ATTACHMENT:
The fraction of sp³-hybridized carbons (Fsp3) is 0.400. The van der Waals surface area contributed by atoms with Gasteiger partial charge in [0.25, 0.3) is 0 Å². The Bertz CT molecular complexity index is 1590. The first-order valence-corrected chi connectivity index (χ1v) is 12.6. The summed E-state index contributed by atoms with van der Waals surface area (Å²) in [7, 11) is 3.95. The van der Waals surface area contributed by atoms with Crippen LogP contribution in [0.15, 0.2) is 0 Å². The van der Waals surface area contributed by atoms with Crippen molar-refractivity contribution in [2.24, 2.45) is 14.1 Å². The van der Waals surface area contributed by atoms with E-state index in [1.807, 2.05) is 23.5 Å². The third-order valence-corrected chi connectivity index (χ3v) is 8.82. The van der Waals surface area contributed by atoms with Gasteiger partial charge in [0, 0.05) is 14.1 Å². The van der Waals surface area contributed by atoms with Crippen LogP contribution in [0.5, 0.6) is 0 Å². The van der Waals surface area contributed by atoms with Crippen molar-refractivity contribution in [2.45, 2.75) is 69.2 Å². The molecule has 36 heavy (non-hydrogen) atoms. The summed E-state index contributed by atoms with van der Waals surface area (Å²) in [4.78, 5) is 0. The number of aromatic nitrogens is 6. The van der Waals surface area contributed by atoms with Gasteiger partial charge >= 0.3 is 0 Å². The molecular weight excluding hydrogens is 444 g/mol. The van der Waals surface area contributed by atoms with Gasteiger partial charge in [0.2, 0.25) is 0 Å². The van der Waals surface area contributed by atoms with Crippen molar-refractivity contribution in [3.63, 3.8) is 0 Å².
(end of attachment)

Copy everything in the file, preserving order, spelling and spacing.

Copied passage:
The fraction of sp³-hybridized carbons (Fsp3) is 0.400. The van der Waals surface area contributed by atoms with Gasteiger partial charge in [0.25, 0.3) is 0 Å². The Bertz CT molecular complexity index is 1590. The first-order valence-corrected chi connectivity index (χ1v) is 12.6. The summed E-state index contributed by atoms with van der Waals surface area (Å²) in [7, 11) is 3.95. The van der Waals surface area contributed by atoms with Crippen LogP contribution in [0.15, 0.2) is 0 Å². The van der Waals surface area contributed by atoms with Crippen molar-refractivity contribution in [2.24, 2.45) is 14.1 Å². The van der Waals surface area contributed by atoms with E-state index in [1.807, 2.05) is 23.5 Å². The third-order valence-corrected chi connectivity index (χ3v) is 8.82. The van der Waals surface area contributed by atoms with Gasteiger partial charge in [0, 0.05) is 14.1 Å². The van der Waals surface area contributed by atoms with Crippen LogP contribution in [0.5, 0.6) is 0 Å². The van der Waals surface area contributed by atoms with Crippen molar-refractivity contribution in [2.45, 2.75) is 69.2 Å². The molecule has 36 heavy (non-hydrogen) atoms. The summed E-state index contributed by atoms with van der Waals surface area (Å²) in [4.78, 5) is 0. The number of aromatic nitrogens is 6. The van der Waals surface area contributed by atoms with Gasteiger partial charge >= 0.3 is 0 Å². The molecular weight excluding hydrogens is 444 g/mol. The van der Waals surface area contributed by atoms with Gasteiger partial charge in [0.2, 0.25) is 0 Å². The van der Waals surface area contributed by atoms with Crippen molar-refractivity contribution in [3.63, 3.8) is 0 Å².